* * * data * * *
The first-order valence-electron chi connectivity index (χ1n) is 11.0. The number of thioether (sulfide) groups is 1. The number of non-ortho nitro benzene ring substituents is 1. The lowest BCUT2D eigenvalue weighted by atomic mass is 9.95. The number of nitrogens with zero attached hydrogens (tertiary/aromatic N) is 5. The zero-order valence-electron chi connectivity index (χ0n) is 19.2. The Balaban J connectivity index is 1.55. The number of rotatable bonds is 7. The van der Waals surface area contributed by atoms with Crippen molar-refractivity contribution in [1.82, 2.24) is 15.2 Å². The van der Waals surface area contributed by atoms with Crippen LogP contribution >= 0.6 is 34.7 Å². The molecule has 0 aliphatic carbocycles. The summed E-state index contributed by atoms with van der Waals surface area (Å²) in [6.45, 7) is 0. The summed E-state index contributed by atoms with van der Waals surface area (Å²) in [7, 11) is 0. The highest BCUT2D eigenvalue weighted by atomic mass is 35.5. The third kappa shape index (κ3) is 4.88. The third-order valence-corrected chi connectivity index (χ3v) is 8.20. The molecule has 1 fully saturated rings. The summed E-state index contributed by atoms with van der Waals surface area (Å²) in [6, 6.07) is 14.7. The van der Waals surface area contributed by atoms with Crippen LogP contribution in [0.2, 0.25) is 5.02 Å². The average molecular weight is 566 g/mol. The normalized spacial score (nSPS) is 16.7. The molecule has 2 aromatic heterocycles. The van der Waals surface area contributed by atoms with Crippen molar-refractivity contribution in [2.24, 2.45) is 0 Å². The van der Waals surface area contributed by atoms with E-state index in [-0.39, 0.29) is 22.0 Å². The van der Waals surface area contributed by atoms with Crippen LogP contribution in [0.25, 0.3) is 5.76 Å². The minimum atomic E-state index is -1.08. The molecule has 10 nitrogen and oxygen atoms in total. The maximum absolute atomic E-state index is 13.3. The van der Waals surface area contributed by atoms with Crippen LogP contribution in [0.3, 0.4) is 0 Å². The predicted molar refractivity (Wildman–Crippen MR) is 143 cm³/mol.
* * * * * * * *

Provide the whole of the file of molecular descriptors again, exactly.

The first-order valence-electron chi connectivity index (χ1n) is 11.0. The number of thioether (sulfide) groups is 1. The number of non-ortho nitro benzene ring substituents is 1. The lowest BCUT2D eigenvalue weighted by atomic mass is 9.95. The number of nitrogens with zero attached hydrogens (tertiary/aromatic N) is 5. The zero-order valence-electron chi connectivity index (χ0n) is 19.2. The Balaban J connectivity index is 1.55. The number of rotatable bonds is 7. The van der Waals surface area contributed by atoms with Crippen molar-refractivity contribution in [1.82, 2.24) is 15.2 Å². The van der Waals surface area contributed by atoms with Crippen LogP contribution >= 0.6 is 34.7 Å². The molecule has 0 aliphatic carbocycles. The summed E-state index contributed by atoms with van der Waals surface area (Å²) in [6.45, 7) is 0. The summed E-state index contributed by atoms with van der Waals surface area (Å²) in [7, 11) is 0. The highest BCUT2D eigenvalue weighted by atomic mass is 35.5. The third kappa shape index (κ3) is 4.88. The third-order valence-corrected chi connectivity index (χ3v) is 8.20. The molecule has 1 fully saturated rings. The summed E-state index contributed by atoms with van der Waals surface area (Å²) in [6, 6.07) is 14.7. The van der Waals surface area contributed by atoms with Crippen LogP contribution in [0.2, 0.25) is 5.02 Å². The average molecular weight is 566 g/mol. The normalized spacial score (nSPS) is 16.7. The molecule has 2 aromatic heterocycles. The van der Waals surface area contributed by atoms with Crippen molar-refractivity contribution in [2.24, 2.45) is 0 Å². The van der Waals surface area contributed by atoms with E-state index in [-0.39, 0.29) is 22.0 Å². The van der Waals surface area contributed by atoms with Crippen LogP contribution in [0.25, 0.3) is 5.76 Å². The minimum atomic E-state index is -1.08. The molecule has 10 nitrogen and oxygen atoms in total. The maximum absolute atomic E-state index is 13.3. The van der Waals surface area contributed by atoms with Crippen LogP contribution in [0.3, 0.4) is 0 Å². The predicted molar refractivity (Wildman–Crippen MR) is 143 cm³/mol.